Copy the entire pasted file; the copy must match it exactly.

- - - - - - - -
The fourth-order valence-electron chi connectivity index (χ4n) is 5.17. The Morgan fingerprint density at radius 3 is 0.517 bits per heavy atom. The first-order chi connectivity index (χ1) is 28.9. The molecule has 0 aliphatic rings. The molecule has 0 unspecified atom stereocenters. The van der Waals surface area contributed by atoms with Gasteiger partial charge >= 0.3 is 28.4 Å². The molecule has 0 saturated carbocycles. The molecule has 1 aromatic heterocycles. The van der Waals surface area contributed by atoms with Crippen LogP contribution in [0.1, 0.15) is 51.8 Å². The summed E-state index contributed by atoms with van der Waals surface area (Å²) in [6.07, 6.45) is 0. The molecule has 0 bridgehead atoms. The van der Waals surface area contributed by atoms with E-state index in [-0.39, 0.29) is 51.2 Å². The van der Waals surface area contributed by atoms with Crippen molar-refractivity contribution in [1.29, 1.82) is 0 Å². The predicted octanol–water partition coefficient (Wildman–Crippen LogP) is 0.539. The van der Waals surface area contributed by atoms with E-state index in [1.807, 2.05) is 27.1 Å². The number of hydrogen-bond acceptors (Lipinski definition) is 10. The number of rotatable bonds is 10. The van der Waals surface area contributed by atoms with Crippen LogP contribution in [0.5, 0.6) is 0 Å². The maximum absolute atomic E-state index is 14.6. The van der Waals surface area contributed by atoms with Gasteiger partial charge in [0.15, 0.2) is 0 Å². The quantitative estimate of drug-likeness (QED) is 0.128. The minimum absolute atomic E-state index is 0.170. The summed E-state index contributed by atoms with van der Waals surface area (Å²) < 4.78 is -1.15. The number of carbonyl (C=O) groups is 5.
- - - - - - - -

The fourth-order valence-electron chi connectivity index (χ4n) is 5.17. The Morgan fingerprint density at radius 3 is 0.517 bits per heavy atom. The first-order chi connectivity index (χ1) is 28.9. The molecule has 0 aliphatic rings. The molecule has 0 unspecified atom stereocenters. The van der Waals surface area contributed by atoms with Gasteiger partial charge >= 0.3 is 28.4 Å². The molecule has 0 saturated carbocycles. The molecule has 1 aromatic heterocycles. The van der Waals surface area contributed by atoms with Crippen LogP contribution in [0.1, 0.15) is 51.8 Å². The summed E-state index contributed by atoms with van der Waals surface area (Å²) in [6.07, 6.45) is 0. The molecule has 0 bridgehead atoms. The van der Waals surface area contributed by atoms with E-state index in [-0.39, 0.29) is 51.2 Å². The van der Waals surface area contributed by atoms with Crippen molar-refractivity contribution in [1.29, 1.82) is 0 Å². The predicted octanol–water partition coefficient (Wildman–Crippen LogP) is 0.539. The van der Waals surface area contributed by atoms with E-state index in [1.807, 2.05) is 27.1 Å². The number of hydrogen-bond acceptors (Lipinski definition) is 10. The number of rotatable bonds is 10. The van der Waals surface area contributed by atoms with Crippen LogP contribution in [0.5, 0.6) is 0 Å². The maximum absolute atomic E-state index is 14.6. The van der Waals surface area contributed by atoms with Gasteiger partial charge in [0.15, 0.2) is 0 Å². The quantitative estimate of drug-likeness (QED) is 0.128. The minimum absolute atomic E-state index is 0.170. The summed E-state index contributed by atoms with van der Waals surface area (Å²) < 4.78 is -1.15. The number of carbonyl (C=O) groups is 5.